Downtown Portland, where some of Portland’s most well-known black owned restaurants are located. Photo by Benjamin Massello. 

It’s important to honor businesses owned by people of color within our vicinity at all times. Gentrification within Portland has resulted in the closure of many black owned businesses. So many individuals bring a piece of culture to Portland, making it easier for people from all walks of life to find some reminder of home here, and for people to be able to locate people who look like them. We must help uphold businesses in Portland that are owned by black people, so here’s a breakdown of some great ones!

WomenFirst Transition & Referral Center:

A women’s center focused around providing a safe space for women in recovery, women in transition, and women seeking help overall. Their program includes peer mentoring, life skills training, community support, and more. This business is owned by Shannon Olive and located at 21440 SE Stark St. in Gresham.

Deadstock Coffee:

A sneaker inspired coffee shop / art venue. They combine some of what Portland is best known for, creating their own take on what it’s like to own a coffee shop in the heart of Rose City. The shop is owned by Ian Williams and located on 408 NW Couch St.

Miss’ipi Chef:

This is a catering business owned by Melinda C. Sandifer. She creates diverse customized menus to fit occasion and dietary needs. In her story on MercatusPDX, she states, “I am a woman who started in the food industry in the ’80s when there weren’t many women of color, I wanted to change the outlook on the stereotypical views of women and women of color[…]” She doesn’t have a venue, but her number is (971)-258-2433 and her email is

Hyatt and Associates:

A business of local consultants intent on helping a community they’re passionate about. They’ve stretched their branch out by finding experts with the same focus, helping people launch their projects. This company is owned by Jesse Hyatt and located on 121 SW Salmon Floor 11.

Soapbox Theory:

A business created to give people a platform. They give the underrepresented a chance to be seen and heard. Their goal is to create products that can make people feel represented. They showcase black people’s cultures by bringing them to light in a positive way. Owned by Kayin Talton Davis, you can find their merch at

Blue Voice Enterprises:

A multimedia design organization that develops technology that’s inclusive and works within their goal to better humanity. Founded by Michkael Baker and located at 19405 SW Rosa Rd in Aloha, OR.

Mamancy Tea & Chocolate:

The owner of this tea and chocolate shop, Anne Johnson, originated in Kenya. Her goal was to bring back the welcoming connections she got in home to those who’ve come here from other countries. You can find her shop at 2831 SE Cornelius Pass Rd Ste #210 in Hillsboro.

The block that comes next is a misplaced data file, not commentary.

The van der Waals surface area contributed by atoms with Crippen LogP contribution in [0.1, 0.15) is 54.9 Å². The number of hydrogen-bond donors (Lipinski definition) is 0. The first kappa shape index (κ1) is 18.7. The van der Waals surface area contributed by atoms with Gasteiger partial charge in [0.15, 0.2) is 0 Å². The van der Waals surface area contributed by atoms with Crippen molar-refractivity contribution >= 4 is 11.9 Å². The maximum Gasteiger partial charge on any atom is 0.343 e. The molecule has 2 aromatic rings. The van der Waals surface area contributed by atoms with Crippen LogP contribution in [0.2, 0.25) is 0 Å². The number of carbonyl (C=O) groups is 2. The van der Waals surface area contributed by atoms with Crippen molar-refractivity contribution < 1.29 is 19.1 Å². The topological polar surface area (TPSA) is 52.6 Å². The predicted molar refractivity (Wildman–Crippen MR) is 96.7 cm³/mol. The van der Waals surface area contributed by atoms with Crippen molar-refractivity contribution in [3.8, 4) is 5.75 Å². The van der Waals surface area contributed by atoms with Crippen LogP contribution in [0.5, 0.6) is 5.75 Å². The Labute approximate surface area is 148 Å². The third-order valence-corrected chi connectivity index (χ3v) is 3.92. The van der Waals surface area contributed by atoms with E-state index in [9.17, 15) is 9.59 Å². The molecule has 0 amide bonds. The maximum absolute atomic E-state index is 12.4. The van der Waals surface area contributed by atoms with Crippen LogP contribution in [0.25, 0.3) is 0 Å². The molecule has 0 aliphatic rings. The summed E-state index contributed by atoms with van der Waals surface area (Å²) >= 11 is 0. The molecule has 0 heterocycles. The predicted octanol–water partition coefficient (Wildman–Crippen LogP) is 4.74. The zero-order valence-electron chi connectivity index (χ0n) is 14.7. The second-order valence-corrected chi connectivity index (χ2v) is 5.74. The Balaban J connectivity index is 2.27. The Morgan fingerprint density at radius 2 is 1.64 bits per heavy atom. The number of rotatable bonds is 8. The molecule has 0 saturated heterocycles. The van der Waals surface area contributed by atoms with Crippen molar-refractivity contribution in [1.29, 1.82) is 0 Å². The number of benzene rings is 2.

Lovely Coils LLC:

This hair care company’s purpose is to encourage people to maintain and nourish their natural hair. April Etuk created this company to help her daughter love her natural hair by handcrafting products without harmful chemicals. Her website is


This company specializes in the photography and editing industry. The company is owned by Tojo Andrianarivo, who is a professional photographer. He works with national and local platforms to showcase beautiful work. You can find his work at

FiMi Kingston LLC:

This Jamaican based seasoning company provides flavors made with natural ingredients. The owners Craig and Nhu Haynes are very involved with their community, and a portion of their profits goes towards education in Jamaica, Vietnam, and Oregon. They are located at 12575 SE 127th Court in Happy Valley.

Merchant Concepts, Inc:

They specialize in assisting people with payment and business consultation. William Mitchell has built a very service oriented company that ensures that their clients are getting the help they need. You can find them at 1314 NW Irving, Suite 610 in Portland or their website,

Portland is going to continue to become more diverse with the amount of people we accumulate every day. It’s important that we create space for everyone, especially business owners. Branch out, look for companies founded by black people, uplift those in your community trying to start a business, and do your research. BlackPDX, MercatusPDX, and ILoveBlackFood are all websites that can supply you with more businesses built by black communities. Be someone who contributes to cultures that surround you in a positive way and makes Portland a place where people of color can be successful.

Caption:Downtown Portland, where some of Portland’s most well-known black owned restaurants are located. Picture credit: Benjamin Massello. 

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